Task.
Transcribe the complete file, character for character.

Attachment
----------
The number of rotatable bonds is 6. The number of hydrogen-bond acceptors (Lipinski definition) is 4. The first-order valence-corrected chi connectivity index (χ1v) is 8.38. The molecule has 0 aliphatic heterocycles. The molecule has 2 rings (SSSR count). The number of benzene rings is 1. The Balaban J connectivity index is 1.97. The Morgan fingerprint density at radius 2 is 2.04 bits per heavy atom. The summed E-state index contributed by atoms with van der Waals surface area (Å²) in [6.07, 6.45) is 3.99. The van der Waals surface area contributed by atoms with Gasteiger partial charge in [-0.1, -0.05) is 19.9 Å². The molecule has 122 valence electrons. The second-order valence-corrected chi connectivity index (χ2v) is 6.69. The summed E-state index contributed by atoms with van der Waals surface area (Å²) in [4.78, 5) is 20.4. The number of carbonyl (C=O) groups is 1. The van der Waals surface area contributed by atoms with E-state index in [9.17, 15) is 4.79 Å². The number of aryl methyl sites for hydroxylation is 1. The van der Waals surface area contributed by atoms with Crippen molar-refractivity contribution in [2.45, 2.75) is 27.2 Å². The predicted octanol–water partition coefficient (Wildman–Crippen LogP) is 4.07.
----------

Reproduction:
The number of rotatable bonds is 6. The number of hydrogen-bond acceptors (Lipinski definition) is 4. The first-order valence-corrected chi connectivity index (χ1v) is 8.38. The molecule has 0 aliphatic heterocycles. The molecule has 2 rings (SSSR count). The number of benzene rings is 1. The Balaban J connectivity index is 1.97. The Morgan fingerprint density at radius 2 is 2.04 bits per heavy atom. The summed E-state index contributed by atoms with van der Waals surface area (Å²) in [6.07, 6.45) is 3.99. The van der Waals surface area contributed by atoms with Gasteiger partial charge in [-0.1, -0.05) is 19.9 Å². The molecule has 122 valence electrons. The second-order valence-corrected chi connectivity index (χ2v) is 6.69. The summed E-state index contributed by atoms with van der Waals surface area (Å²) in [4.78, 5) is 20.4. The number of carbonyl (C=O) groups is 1. The van der Waals surface area contributed by atoms with E-state index in [9.17, 15) is 4.79 Å². The number of aryl methyl sites for hydroxylation is 1. The van der Waals surface area contributed by atoms with Crippen molar-refractivity contribution in [2.45, 2.75) is 27.2 Å². The predicted octanol–water partition coefficient (Wildman–Crippen LogP) is 4.07.